Measuring Performance Chasing

Sell the winners & buy the losers

June 2024. Reading Time: 10 Minutes. Author: Nicolas Rabener.


  • Performance chasing can be measured via extreme excess returns
  • Abnormal negative returns lead to subsequent outperformance
  • While abnormal positive returns lead to subsequent underperformance


Morningstar recently published a list highlighting the top 10 fund management companies that destroyed the most wealth in the decade ending in 2023, which includes boutique firms like Roundhill Investments and large banks like Barclays. The wealth-destroying products of these asset managers can broadly be categorized into short strategies, Chinese equities, VIX proxies, and thematic investing.

The first three of these categories represent market exposures and calling out ProShares for providing a short product on the Nasdaq seems somewhat unfair as that product is expected to lose when stock markets gain.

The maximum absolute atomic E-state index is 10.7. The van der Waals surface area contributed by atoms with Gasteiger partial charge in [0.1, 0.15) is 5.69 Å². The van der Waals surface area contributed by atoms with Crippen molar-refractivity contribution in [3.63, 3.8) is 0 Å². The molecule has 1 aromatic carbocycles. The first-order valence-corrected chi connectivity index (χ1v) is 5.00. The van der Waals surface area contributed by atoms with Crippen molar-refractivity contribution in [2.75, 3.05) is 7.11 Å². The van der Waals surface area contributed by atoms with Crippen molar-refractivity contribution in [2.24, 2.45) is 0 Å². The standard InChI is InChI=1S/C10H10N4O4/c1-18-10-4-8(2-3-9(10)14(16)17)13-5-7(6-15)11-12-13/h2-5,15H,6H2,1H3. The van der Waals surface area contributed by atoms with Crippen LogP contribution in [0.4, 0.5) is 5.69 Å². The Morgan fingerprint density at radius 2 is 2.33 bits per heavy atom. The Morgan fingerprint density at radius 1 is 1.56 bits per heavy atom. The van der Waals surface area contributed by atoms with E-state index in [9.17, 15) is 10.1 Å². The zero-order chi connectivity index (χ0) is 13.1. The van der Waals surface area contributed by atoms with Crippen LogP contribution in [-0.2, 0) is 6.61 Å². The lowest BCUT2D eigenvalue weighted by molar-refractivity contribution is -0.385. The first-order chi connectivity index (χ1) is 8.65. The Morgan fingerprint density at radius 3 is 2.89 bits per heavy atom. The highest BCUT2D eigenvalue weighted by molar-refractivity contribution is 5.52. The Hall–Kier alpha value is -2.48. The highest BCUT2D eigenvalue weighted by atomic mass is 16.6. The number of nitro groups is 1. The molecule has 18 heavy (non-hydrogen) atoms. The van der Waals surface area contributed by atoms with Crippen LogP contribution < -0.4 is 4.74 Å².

However, it is more challenging to overlook the massive wealth destruction of thematic products like the ARK Innovation (ETF), which destroyed $7.1 billion as per Morningstar. In 2021, ARKK represented the typical combination of a seducing narrative, namely investing in disruptive companies, and strong outperformance. The ever-present fund manager, Ms Cathie Wood, marketed the hell out of this product, but is not particularly skilled at investing, so the majority of investors are now sitting on an 80% loss (read An Anatomy of Thematic Investing and Thematic Investing: Thematically Wrong?).

In this research article, we will demonstrate that performance chasing leads to poor returns and how investors can identify such funds.


There are various ways of measuring abnormal returns and some funds like statistical arbitrage funds focus exclusively on identifying securities that exhibit extremely positive or negative returns on a relative basis. We define abnormal returns as when the 12-month excess return is more or less than three times the tracking error from the average 12-month excess return. The tracking error is calculated as the standard deviation of the difference